BOSTON (CBS) – On Saturday, Boston will be the site of one of the hundreds of “March For Our Lives” marches across the country calling for improved gun control legislation in the aftermath of the Parkland, Florida shooting.

But Boston Public Schools are working with a group started by the parents of Sandy Hook School shooting victims to get to the root of the emotional crises that might lead a student to violence.

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“Today is important because we’re bringing a message from Sandy Hook Promise – this organization wants you to create safer schools and communities,” said Shane McCarty, one of 11 volunteers in Boston for Sandy Hook Promise, an organization started by families who lost children in the 2012 shootings at Sandy Hook Elementary School in Newtown, Conn.

Shane McCarty, one of 11 volunteers in Boston for Sandy Hook Promise, speaks with students. (WBZ-TV)

“I wanna talk about how we can build a closer community,” McCarty said.

This is the first year that Boston Public Schools have partnered with Sandy Hook Promise. So far, about a dozen schools have heard their programs with the goal of getting a presentation into all 125 schools in the Boston public school system.

 “I thought it was interesting and inspiring,” said Aaron Galloway.

The message for these fourth and fifth-graders is: Start with a hello. It’s a simple idea that resonates with sensitive youngsters.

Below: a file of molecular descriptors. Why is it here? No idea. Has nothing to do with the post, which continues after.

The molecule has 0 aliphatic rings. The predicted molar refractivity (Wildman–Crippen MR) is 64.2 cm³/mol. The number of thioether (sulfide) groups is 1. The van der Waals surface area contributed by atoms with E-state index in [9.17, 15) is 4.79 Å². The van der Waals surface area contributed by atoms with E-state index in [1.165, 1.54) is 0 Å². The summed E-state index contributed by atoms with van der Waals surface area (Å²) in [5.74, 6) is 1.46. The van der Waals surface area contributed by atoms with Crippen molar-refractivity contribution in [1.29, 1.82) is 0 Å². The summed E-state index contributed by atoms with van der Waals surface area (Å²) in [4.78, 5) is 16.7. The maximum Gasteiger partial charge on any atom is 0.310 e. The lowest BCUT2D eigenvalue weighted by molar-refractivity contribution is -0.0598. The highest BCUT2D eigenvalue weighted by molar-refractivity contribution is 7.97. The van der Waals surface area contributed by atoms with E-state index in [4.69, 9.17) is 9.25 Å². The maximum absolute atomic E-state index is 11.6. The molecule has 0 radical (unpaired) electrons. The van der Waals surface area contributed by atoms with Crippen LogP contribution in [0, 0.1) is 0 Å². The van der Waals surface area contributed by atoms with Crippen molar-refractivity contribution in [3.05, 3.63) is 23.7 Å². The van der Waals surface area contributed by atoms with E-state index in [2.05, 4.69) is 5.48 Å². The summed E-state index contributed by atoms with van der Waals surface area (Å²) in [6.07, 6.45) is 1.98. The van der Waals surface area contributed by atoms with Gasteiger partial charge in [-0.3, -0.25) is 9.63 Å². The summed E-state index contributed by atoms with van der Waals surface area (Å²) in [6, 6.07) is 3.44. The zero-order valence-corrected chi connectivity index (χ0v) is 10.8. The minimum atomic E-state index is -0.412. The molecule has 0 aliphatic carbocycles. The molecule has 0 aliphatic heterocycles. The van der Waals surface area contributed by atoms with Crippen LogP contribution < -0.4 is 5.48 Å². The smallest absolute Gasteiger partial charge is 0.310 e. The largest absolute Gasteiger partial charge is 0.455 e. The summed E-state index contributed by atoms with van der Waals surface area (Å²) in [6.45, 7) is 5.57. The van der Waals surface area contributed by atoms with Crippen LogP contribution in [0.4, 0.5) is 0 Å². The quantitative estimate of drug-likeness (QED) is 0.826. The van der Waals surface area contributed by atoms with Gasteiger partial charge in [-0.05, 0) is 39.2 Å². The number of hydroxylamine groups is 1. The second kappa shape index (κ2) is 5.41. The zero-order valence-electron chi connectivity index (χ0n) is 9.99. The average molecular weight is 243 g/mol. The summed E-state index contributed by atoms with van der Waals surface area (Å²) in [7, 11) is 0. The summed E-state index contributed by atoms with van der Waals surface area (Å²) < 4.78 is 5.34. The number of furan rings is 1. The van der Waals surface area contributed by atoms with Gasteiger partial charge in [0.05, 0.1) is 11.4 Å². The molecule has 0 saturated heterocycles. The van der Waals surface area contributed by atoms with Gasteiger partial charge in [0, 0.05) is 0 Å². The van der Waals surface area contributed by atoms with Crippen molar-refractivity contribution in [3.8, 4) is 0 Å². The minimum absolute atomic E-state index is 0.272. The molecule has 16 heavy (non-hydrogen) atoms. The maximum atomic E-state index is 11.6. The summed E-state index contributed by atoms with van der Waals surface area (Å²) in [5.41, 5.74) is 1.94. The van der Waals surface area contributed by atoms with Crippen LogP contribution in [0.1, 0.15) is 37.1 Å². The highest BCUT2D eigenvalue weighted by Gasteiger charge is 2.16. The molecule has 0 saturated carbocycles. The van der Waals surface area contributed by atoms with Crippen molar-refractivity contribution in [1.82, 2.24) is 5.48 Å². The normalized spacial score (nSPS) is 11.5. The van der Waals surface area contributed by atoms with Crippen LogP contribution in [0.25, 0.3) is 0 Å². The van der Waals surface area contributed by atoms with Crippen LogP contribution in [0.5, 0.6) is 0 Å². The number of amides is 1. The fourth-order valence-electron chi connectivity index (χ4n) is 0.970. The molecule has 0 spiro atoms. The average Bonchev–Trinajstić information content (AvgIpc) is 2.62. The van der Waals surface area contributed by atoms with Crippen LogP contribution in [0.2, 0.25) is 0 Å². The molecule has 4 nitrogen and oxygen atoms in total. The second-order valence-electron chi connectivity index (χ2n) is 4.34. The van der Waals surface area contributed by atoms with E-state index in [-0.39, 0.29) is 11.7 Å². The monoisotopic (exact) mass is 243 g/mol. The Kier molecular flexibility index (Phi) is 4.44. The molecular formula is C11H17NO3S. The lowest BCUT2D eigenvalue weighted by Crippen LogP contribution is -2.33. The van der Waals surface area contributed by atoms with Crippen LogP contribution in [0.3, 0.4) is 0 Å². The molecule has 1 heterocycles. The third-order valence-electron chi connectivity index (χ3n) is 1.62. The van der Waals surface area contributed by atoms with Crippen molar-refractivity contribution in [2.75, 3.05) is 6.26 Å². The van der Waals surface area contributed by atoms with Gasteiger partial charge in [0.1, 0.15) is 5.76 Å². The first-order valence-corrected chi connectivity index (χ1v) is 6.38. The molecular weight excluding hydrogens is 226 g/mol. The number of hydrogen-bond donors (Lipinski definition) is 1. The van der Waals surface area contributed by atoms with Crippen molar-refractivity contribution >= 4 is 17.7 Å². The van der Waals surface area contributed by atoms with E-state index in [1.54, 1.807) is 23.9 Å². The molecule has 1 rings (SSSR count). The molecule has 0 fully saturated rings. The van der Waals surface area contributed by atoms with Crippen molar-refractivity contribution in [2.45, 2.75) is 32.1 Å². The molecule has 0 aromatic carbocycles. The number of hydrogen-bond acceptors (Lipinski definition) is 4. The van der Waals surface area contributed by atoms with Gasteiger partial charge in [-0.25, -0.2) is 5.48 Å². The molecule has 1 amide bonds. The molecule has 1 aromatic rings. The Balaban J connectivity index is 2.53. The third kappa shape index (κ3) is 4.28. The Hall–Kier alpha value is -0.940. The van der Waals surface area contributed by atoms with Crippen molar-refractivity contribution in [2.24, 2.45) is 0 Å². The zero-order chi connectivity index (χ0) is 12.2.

Students said they learned from the talk, including to always reach out to a friend, and that even though people around you may not seem lonely, they could be.

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For older students, volunteers move on to talks about spotting and reporting a classmate who may cause concern. For these kids, the reminder to reach out to everyone taps into their best instincts.

“There’s three steps to remember: see someone alone, reach out and help, and to start with hello,” said Julie Carvalho.

At a full inclusion school like the Mason, the hope is that what starts early will stay with students through high school.

“It’s very important to get a foundation, solid foundation, understanding of what it means to be isolated, so rolling it out in elementary school is very very important,” said Principal Lauretta Lewis-Medley.

Andria Amador, the district’s senior director of behavioral and health sciences, has been with Boston Public Schools for 19 years.

“That’s an important piece of Sandy Hook, not only talking about how do we build inclusive communities, but how do we know warning signs as students and as teachers and where do we turn to if we have concerns,” Amador said.

Lewis-Medley called the program an important one that “all schools should really implement” and take seriously.

A permanent Sandy Hook Promise staffer works in the Boston schools. They don’t want this to be just one talk that the kids hear and then forget.

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Schools are starting “Save Promise Clubs” that will meet throughout the year to discuss safety issues and keep the message going.

Paula Ebben